Representation

TIPS ON BETTER REPRESENTING MEMBERS OF YOUR DWG 

Entitlement 

Under the s.58 of the OHS Act HSRs have the power to attend an interview concerning health and safety between: 

  • a member of their Designated Working Group (DWG) and an inspector, or 
  • a member of their DWG and the employer concerned or its representative. 

This may occur for any number of reasons including for example, during inspections (HSRs can also accompany WorkSafe inspectors), after incidents, for return-to-work purposes or as part of issue resolution processes. 

Provided that the meeting is only for the purpose of: 

  • representing the members of the designated work group (DWG); or  
  • monitoring the measures taken by the employer to comply with the Act or Regulations; or 
  • enquiring into anything that poses or may pose a risk to the health of safety of members of their DWG; or 
  • attempting to resolve any issue related to health & safety present in the workplace, that affects the DWG.

Preparing for the meeting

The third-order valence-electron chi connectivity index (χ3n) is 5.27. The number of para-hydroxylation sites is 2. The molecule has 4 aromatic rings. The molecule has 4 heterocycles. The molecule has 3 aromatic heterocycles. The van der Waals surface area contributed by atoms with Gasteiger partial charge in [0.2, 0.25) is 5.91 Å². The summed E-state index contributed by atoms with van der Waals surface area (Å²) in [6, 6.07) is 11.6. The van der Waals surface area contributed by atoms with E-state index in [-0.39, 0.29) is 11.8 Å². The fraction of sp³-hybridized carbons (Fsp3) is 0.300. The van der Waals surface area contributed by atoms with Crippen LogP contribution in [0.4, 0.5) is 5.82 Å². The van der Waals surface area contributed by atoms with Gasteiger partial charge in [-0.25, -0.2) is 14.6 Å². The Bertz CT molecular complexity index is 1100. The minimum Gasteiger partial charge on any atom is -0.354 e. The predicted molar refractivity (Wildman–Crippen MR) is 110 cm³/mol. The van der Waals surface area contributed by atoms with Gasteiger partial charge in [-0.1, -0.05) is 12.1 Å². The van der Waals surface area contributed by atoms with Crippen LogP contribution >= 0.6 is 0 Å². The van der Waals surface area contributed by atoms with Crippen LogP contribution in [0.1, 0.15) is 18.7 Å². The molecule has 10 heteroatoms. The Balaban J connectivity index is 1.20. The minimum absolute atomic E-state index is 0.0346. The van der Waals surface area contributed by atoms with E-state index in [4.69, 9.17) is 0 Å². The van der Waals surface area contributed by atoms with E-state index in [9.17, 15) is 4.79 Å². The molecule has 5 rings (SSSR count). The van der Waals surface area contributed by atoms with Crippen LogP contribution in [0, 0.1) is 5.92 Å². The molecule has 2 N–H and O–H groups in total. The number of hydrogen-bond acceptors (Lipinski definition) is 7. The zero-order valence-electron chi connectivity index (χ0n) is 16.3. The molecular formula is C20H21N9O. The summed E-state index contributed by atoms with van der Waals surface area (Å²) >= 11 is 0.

The first step to getting ready for a successful meeting is to have a clear vision of the reason why the meeting was called and its final aims. 

If the meeting has been called by the HSR: 

  • What are the points you want to make on behalf of your DWG? 
  • What are the outcomes your DWG are hoping for? 
  • Is there an opportunity to implement short term/immediate controls? Think about the hierarchy of control  

If you have been called by management: 

  • What is the employer seeking? Why did they call the meeting? 
  • Is there anything you can ask to read or review before the meeting? 
  • If it is to answer/respond to an incident? If so, what is alleged to have occurred? 
  • Are there any members you can speak to so that you have the appropriate background 

Consider whether it is appropriate to call your Union for further advice or support before attending the meeting. 

Attending the Meeting 

  • Never forget you are not in the meeting representing yourself; you are there representing members of your DWG. Avoid words such as “I think” or “My view is” etc. Instead, use phrases such as “Members of my DWG have suggested” or “The view of workers is”. This also helps to avoid creating the impression you are driving the agenda.  
  • Always make sure you have a pen and paper or some other way of making notes (that does not include secretly recording the meeting). Write down everything! 

     -Note: In Victoria it is not illegal to record conversations to which you are a party without the consent or knowledge of other participants. Be aware however that recording conversations in the work context leaves you open to allegations that you have breached your common law duties as an employee and subject to disciplinary action. If you do wish to record an interview, just ask everyone if that is acceptable, but if anyone says ‘no’ do not record!